* Benedict now has title of "Pope Emeritus"
* Former pope will live in small convent on Vatican grounds
* Has promised to obey successor, remain "hidden to the
By Philip Pullella
VATICAN CITY, May 2 Benedict XVI moved back to
the Vatican on Thursday, opening an uncertain era in Catholic
Church history where an "emeritus pope" and a ruling pontiff
will live as neighbours for the first time.
Benedict, the first pope to abdicate in 600 years, will live
out his retirement in a restored convent in the Vatican gardens
with a view of the dome of St. Peter's Basilica and just a short
walk from the residence of his successor, Francis.
Benedict, 86 and in frail health, arrived by helicopter from
Castel Gandolfo, the papal summer residence south of Rome, where
he had been staying since Feb. 28 while the convent was being
Francis, 76, was due to greet Benedict later in front of the
convent, the first time they have met since March 23, when
Francis visited Benedict at Castel Gandolfo and Benedict renewed
a pledge of "unconditional reverence and obedience" to Francis.
The small building includes a chapel, a library for the
former theology professor, quarters for his aides and a guest
room for his older brother, Georg, a monsignor.
While the presence of a reigning pope and a former one is a
new situation, experts say it would only cause difficulties if
Benedict tried to influence Pope Francis's decisions, something
he has promised not to do.
Shortly before his resignation, Benedict said he would be
"withdrawing into prayer" and would live out his remaining days
"hidden from the world".
Still, some Church scholars say that in the event that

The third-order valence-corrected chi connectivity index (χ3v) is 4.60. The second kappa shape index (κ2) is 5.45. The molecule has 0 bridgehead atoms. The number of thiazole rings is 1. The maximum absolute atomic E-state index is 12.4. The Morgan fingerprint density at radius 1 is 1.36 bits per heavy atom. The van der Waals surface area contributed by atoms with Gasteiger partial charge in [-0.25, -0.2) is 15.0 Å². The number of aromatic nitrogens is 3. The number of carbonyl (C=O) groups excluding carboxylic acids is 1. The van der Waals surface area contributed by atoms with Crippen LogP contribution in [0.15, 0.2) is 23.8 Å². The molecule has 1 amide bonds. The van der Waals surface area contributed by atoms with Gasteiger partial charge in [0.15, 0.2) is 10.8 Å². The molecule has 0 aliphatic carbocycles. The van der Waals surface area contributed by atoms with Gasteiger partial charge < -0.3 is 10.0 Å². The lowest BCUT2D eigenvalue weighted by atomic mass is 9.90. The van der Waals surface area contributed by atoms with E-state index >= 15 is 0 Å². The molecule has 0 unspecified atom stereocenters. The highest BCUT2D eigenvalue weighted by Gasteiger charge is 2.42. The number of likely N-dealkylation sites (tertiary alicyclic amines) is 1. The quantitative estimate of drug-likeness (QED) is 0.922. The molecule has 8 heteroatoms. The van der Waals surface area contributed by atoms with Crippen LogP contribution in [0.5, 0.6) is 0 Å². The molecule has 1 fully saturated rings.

Francis undoes some of Benedict's policies while he is still
alive, the former pope could become a lightning rod for
conservatives and polarise the Church.
CONSERVATIVE REFERENCE POINT
"Benedict almost certainly will be a point of reference for
critics of Francis, especially in conservative circles. You can
easily imagine them saying, 'Benedict wouldn't have done it this
way,'" said John Allen, author of several books on the Church
and correspondent for the National Catholic reporter.
"That criticism will circulate on blogs, in journals, and in
the pews, no matter where he's physically located, and Benedict
himself won't be a party to it. If anything, being behind
Vatican walls will make it more difficult for the opposition to
reach him and claim some sort of blessing," Allen said.
Vatican officials have said the men, both of whom wear
slightly different white vestments, would likely meet
occasionally and perhaps confer on Church matters but that
Francis is his own man.
"On a human level, it's hard to imagine that Pope Francis
would treat the retired pope as some sort of 'untouchable.' I
think they can certainly spend time together and exchange views
without causing any crisis in the Church," said John Thavis,
author of "The Vatican Diaries".
Benedict's two months away have allowed everyone to get used
to the idea that he is no longer on the Vatican stage, said
Father John Paul Wauck, professor at the Pontifical University
of the Holy Cross in Rome. .
"It was a healthy hiatus during which Francis had the
freedom to establish himself as the new successor of St. Peter,"
Wauck said, adding that he would be surprised if Benedict tried
to influence Church decisions.
When the two met in March, Benedict looked exceptionally
frail. But the Vatican says he suffers only from normal ailments
of old age and has no serious illness.
(Reporting By Philip Pullella; editing by Ralph Boulton)